John Philip Sousa and his seventyfive-piece band were brought to town to celebrate the building’s opening.
It can be done” was the motto of both the Foshay Company of Minneapolis and its founder, Wilbur B. Foshay. In 1896, as a boy of fifteen, he visited the nation’s capital with his father, there to be deeply impressed with the simple but powerful design of the Washington Monument. So moved was Foshay by the sight that when it came to celebrating his success as a founder of a vast empire of public utilities, banks, newspapers, and miscellaneous industries, he decided to erect his own monument in the contemporary mode: that is, an office building.
“It can be done” and it was. Seen at near right, about a year before the building’s completion in August of 1929, the tapering walls of the Foshay Building soared 447 feet to become the first skyscraper west of Chicago. Foshay was proud of his name—he traced his ancestry back to Joseph Fouché, minister of police under Napoleon—and it blazed from all four sides of his building in letters ten feet tall.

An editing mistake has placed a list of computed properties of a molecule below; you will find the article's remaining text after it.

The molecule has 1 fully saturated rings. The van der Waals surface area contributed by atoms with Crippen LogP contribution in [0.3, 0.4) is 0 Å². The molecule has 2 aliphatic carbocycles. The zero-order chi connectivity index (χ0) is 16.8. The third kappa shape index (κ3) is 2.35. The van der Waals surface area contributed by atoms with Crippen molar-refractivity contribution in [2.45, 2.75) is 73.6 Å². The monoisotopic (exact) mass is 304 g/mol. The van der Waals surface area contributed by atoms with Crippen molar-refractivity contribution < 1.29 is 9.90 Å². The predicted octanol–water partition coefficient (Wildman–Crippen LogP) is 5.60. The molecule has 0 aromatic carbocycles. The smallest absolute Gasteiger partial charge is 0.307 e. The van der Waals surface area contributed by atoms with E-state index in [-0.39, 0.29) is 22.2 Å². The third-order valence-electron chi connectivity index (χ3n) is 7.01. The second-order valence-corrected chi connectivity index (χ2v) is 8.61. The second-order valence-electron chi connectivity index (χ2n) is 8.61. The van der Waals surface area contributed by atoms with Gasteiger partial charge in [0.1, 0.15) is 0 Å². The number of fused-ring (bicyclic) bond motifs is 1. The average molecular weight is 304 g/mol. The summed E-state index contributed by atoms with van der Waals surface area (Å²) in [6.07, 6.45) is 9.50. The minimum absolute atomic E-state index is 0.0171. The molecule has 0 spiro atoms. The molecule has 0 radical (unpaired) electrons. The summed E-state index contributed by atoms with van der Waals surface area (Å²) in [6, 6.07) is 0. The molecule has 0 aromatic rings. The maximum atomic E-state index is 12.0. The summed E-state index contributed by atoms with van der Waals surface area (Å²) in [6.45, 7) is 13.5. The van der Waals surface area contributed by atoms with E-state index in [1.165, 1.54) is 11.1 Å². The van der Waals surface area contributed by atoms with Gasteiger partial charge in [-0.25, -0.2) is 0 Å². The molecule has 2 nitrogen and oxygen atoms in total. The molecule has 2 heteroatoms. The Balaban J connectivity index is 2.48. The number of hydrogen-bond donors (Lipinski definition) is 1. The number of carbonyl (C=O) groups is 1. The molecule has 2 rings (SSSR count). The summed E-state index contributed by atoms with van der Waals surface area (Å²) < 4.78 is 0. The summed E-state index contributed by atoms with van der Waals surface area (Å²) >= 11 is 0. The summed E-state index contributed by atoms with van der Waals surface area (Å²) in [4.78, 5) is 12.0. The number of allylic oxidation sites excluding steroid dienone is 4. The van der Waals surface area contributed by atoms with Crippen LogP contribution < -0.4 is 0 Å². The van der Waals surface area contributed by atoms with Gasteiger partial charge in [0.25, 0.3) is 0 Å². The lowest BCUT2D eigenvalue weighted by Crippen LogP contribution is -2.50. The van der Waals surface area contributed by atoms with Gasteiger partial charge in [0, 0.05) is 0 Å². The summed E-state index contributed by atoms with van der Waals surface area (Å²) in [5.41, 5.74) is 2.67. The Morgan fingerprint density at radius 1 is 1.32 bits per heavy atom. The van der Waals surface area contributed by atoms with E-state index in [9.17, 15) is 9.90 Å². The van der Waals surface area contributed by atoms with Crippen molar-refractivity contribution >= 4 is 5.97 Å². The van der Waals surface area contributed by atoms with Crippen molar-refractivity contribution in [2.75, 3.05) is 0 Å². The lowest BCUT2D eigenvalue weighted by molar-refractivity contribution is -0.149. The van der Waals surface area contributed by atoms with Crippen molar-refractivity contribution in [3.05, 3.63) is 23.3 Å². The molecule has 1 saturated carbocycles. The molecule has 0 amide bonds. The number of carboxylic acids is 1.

Opening ceremonies for the building lasted three days, during which John Philip Sousa and his seventy-five-piece band played seven concerts. But even as fireworks exploded into the sky and twenty-five thousand onlookers cheered, trouble was brewing.
It wasn’t just the stock-market crash, two months later, that did Foshay in. He was also under investigation for using the mails for the fraudulent sale of securities. His enterprises went into receivership and he spent three years imprisoned in Leavenworth, where he had the opportunity to recall that his company had a slogan as well as a motto: “For Over Eleven Years—All Your Money—All the Time—On Time.” He died in 1957.
Foshay may have often promised more than he could deliver, but his building still stands proud—a prime business address—against today’s glass-towered Minneapolis skyline.